Agreements and Exclusions.
Here is the meat of the policy. The insuring
agreements state what is covered; the exclusions
take coverage away from the insuring agreements.
Read them with the following in mind:
Exclusionary clauses are to be most strictly
construed against the insurer in view of the fact
that the purpose of insurance is to insure, and
the contract should be construed so as to make it
operative rather than inoperative. Phil
Schroeder, Inc. v. Royal Globe Ins. Co., 99
Wn.2d 65, 68, 659 P.2d 509 (1983), modified on
reconsideration, 101 Wn.2d 830, 683 P.2d 186
(1984). Put another way, insuring agreements
should be read expansively, while exclusions are
read strictly. These principles help create
coverage out of chaos.
the Policy Filed with the Commissioner?
(1) No insurance
policy form . . .shall be delivered, or used
unless it has been filed with and approved by the
commissioner. This section shall not apply to
policies, riders or endorsements of unique
character designed for and used with relation to
insurance upon a particular subject.
forms, then, have been approved by the
Commissioner before the policy is issued.
Sometimes the approval seems to have been
automatic, while in other cases it is subject to
some debate. When an officer at the Insurance
Commission takes issue with a policy form or
endorsement, the result will be a series of
letters between the carrier and the
Commissionerís office discussing what the form
is intended to accomplish. This written debate can
be useful, particularly when the carrier is asking
the Commissioner to approve a form because it will
provide broad coverage. This material is available
from the Commissioner.
the Policy Comply with the Law?
insurance, every policy must comply with RCW
48.18.120, which authorizes the Insurance
Commissioner to adopt rules promoting uniformity
in property insurance. Pursuant to that authority,
the Commissioner promulgated the following:
(3) Except for
the provisions of the next succeeding three
paragraphs, no company shall issue any basic
contract of fire insurance covering property or
interest therein in this state other than on the
form known as the 1943 New York Standard Fire
Insurance Policy, herein referred to as the
'standard fire policy': . . ..
(c) As an
alternative form, a form written in clear,
language, which provides terms, conditions and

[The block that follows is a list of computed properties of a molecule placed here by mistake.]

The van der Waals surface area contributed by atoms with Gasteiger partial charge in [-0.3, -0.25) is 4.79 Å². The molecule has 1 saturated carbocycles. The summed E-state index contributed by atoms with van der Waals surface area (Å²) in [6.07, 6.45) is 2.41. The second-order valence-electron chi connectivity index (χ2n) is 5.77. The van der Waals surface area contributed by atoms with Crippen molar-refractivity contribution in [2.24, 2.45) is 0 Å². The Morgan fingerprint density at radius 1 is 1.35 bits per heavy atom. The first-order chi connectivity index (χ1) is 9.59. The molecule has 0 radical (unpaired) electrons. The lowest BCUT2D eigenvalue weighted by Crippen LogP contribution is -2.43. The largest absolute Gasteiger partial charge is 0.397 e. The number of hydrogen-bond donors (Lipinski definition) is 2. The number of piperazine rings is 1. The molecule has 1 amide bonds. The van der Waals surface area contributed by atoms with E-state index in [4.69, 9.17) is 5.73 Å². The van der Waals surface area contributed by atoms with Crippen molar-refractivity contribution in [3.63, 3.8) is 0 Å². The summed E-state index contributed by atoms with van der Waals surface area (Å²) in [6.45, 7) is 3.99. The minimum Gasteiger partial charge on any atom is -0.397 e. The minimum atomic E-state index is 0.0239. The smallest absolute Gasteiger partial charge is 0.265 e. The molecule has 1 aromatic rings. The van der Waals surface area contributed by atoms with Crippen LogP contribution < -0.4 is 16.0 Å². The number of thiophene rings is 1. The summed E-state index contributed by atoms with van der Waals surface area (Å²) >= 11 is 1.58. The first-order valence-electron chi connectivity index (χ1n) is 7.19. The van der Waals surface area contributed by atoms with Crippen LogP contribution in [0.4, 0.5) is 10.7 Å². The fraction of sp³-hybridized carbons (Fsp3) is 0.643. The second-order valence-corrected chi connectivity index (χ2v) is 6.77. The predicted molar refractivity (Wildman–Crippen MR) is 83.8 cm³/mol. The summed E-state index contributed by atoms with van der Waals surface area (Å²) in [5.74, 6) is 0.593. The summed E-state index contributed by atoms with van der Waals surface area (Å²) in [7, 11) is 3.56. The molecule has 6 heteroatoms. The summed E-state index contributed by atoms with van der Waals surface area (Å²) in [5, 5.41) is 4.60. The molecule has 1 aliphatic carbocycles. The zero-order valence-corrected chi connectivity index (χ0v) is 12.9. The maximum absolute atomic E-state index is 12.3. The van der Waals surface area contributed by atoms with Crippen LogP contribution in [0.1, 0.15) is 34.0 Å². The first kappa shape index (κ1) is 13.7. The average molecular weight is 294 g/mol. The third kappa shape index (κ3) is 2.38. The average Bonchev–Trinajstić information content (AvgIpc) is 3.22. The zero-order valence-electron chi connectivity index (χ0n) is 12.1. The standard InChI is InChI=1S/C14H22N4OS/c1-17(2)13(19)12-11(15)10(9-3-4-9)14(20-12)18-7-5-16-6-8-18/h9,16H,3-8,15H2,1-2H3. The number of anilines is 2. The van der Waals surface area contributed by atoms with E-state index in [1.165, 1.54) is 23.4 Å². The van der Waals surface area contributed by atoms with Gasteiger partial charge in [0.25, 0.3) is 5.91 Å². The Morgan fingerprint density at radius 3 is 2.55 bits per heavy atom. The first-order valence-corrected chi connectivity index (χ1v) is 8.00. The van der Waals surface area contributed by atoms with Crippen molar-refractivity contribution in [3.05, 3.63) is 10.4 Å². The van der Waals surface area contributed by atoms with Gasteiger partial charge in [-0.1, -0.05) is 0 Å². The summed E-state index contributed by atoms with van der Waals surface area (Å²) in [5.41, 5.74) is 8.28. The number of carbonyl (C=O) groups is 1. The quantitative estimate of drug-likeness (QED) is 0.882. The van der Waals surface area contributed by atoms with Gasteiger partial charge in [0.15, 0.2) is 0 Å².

coverages not less favorable to the insured than
the 'standard fire policy,' may be used. . .
284-20-010(3). The use of standard policies in
fire insurance can be traced to the establishment
of the National Board of Fire Underwriters, in the
nineteenth century. The board drafted the first
standard policy in 1886, the New York Standard
Policy, colloquially called the "112
line" policy. Since then, New York has
drafted and adopted two new standard contracts:
the 1926 "200 line" policy and the 1943
"165 line" policy. Forty_two states have
adopted the 1943 "165 line" policy. Borman
v. State Farm, 521
N.W.2d 266, 269 (Mich. 1994). See, also, Fireman's
Fund Ins Co v Dean, 212 Ga.App. 262; 441
S.E.2d 436 (1994); Osbon v National Union Fire
Ins Co, 632 So. 2d 1158 (La App, 1994), both
holding that carriers cannot offer less coverage
than that required in the Standard Policy. This is
true even when the policy filed has been approved
by the commissioner. Ponder v Allstate Ins. Co.,
729 F. Supp 60, 62 (ED Mich., 1990). If some
coverage or condition in the policy is less
consumer-friendly than the Standard Policy, the
court should reform the policy for the benefit of
motorist coverage is regulated by the legislature.
RCW 48.22.030 defines the term "underinsured
motor vehicle," and sets out various coverage
and condition requirements.
becomes a part of and should be read into the
insurance policy. Touchette v. Northwestern Mut.
Ins., 80 Wn.2d 327, 494 P.2d 479 (1972). Any
policy term or clause which contradicts the
statute is void. Again, the statute reforms
portions of the policy which may not comply with
the Policy Ė with Itself
Often the battle
is over the meaning of a word or two. If the
dispute concerns liability coverage, does the key
word appear elsewhere in the policy? In what
context? By reading the entire policy, the
disputed portion often appears in context for the
first time. Courts will expect the policy to read
as a consistent, integrated document.
Look for other
policies by the same carrier. Words like
"caused by" and "arising from"
can have disparate meanings, especially if the
carrier uses them differently in different
policies. As the court said in Boeing v. Aetna,
"[T]he industry knows how to protect
itself and it knows how to write exclusions and
conditions." 113 Wn.2d at 887. Nothing the
carrier writes into a policy should be ignored, or
ahead, enjoy the hunt. Get a complete, accurate,
certified copy of the policy.
structure of the policy, and read it with
dictionaries at hand. Review the basic tenets of
policy interpretation as you comb the fine print